Primary History 79: Out now

HA journal news

Polly Tucknott, published 16th July 2018

Access Primary History 79 (Free to HA Primary members)

As the academic year draws to a close I find myself reflecting on the trials and tribulations, successes and regrets of the past 12 months. This is now the end of my third year at this school and it has felt like my second. I’m sure everyone knows what a second year feels like: the relief of already having been through a full cycle, realising that much of the foundational hard work is already done and no longer being surprised by the strange and novel things that your school does. I recall an awkward moment in a staff meeting in my first year here when, after two terms full of anagrammed examinations, PIEs, PIMs and goodness knows what, it was announced that it would be CAP day next week. I raised my hand and queried what this would mean for my teaching. There was a pause filled with blank stares before the head explained it was going to be sunny next week so the pupils should wear caps in the playground…

So a second year is a welcome relief and much of my second year here was spent overhauling and revamping the history syllabus and writing new schemes of work. I did the whole school in one go and it was intense. This year has been heaven in comparison, as the planning has been so much easier and the opportunity to improve rather than create has been wonderful. Co-ordinating a subject is a big job, and Tim Lomas’s advice for new (and old) co-ordinators is hugely accessible, clear and valuable. Some of the fruits of my labour in teaching a new perspective using the Tudors to introduce the Kingdom of Benin are recorded in my article. I encourage anyone who is teaching a new topic and reflecting on the process to contact the editorial board of Primary History with the aim of sharing your experiences in print.

As we draw towards next term’s commemoration of the end of World War I, we are reminded of suitable fiction books by Hilary Robinson and the role of British Empire soldiers by Andrew Wrenn. Opening the study, and by extension, commemoration, of World War I to be more multicultural and inclusive has been both fascinating and easier than expected, thanks to the opportunity to work with The 14-19 Foundation. A sample lesson is reviewed and resources are available online on the HA website, for download. This, and our ‘Knights and Castles’ piece by Sarah Woods, showcase the value, and ease, of reflecting on a lesson, project or unit and writing about your experience for an ‘it worked for me’ article in a future edition of Primary History; we look forward to publishing more of your highlights. Karin Doull picks up the Vote100 anniversary and sheds light on a surprisingly young activist in her article on Dora Thewlis, the ‘baby suffragette’, and Mary Kinoulty shares the benefits of museum visits with a specific focus on the revamped, and honestly glorious, Mary Rose Museum. World War II is also ripe for commemoration, and Anne Frank is revisited by Darius Jackson, leaving me itching to teach her story yet again.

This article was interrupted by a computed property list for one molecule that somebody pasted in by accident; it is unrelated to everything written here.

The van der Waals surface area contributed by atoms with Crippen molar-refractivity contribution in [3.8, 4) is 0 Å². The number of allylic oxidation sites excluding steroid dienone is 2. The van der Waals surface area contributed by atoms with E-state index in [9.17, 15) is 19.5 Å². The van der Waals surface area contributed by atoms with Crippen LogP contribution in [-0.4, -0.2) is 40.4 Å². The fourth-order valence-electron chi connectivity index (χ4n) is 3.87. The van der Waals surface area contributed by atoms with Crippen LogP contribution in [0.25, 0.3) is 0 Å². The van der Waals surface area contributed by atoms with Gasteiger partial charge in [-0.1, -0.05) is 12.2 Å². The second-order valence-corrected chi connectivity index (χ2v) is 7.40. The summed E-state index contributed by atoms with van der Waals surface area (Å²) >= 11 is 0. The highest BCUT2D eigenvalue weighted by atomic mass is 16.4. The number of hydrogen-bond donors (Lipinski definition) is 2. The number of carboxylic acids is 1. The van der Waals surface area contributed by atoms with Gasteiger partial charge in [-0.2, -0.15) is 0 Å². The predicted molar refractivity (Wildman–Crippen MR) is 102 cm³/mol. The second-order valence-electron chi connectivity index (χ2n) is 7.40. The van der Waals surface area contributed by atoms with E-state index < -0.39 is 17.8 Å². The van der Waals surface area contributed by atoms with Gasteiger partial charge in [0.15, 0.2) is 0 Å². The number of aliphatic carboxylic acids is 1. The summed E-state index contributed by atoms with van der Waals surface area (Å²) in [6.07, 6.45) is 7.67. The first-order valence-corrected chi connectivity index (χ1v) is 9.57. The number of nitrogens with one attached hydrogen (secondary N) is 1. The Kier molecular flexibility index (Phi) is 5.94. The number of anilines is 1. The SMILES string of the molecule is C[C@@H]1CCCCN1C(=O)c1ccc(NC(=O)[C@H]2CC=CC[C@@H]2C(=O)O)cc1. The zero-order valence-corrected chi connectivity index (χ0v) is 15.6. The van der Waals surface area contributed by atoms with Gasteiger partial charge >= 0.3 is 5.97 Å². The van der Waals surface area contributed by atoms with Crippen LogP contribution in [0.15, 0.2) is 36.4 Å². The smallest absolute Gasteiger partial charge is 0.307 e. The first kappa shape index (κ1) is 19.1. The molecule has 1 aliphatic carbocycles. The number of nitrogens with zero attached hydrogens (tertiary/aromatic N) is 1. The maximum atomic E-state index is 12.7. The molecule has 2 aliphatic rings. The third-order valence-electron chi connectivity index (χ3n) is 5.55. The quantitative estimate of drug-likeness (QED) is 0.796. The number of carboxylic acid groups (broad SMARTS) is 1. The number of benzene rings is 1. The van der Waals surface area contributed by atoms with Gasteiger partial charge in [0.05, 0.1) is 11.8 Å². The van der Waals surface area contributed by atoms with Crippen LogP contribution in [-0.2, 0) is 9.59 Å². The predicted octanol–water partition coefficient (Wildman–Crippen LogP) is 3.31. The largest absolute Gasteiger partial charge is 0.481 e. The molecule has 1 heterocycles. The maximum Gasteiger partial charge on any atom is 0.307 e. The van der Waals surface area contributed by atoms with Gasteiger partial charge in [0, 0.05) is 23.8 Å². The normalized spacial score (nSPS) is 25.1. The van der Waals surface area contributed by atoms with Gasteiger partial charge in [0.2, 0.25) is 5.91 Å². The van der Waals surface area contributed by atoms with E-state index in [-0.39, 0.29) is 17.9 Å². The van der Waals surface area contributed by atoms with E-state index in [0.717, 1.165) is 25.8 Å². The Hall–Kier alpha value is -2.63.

History on our doorstep always appeals, and resonates, with our pupils; Kerry Somers takes an event with a key local relevance to her area and offers a fascinating and creative approach to local history in Hampshire through a project studying the sinking of the SS Mendi off the Isle of Wight. The framework used to teach significance is of great relevance when we consider how to connect emotive events with our pupils. Further to the north, Paul Bracey also takes us on a tour of his favourite history place, Bournville, Birmingham. The concluding part of Tim Lomas’s article on bringing clarity and banishing confusion for our primary pupils offers a wealth of advice and activities; you are sure to find something that will work for you.

So, approaching the summer break, we have for you an ideas-packed edition, full of suggestions, techniques and, even better, the time off school to think about bringing it in next September; good luck to all!

Polly Tucknott is Head of History at Lanesborough School, Guildford, Surrey, with experience in teaching from Key Stage 1-5.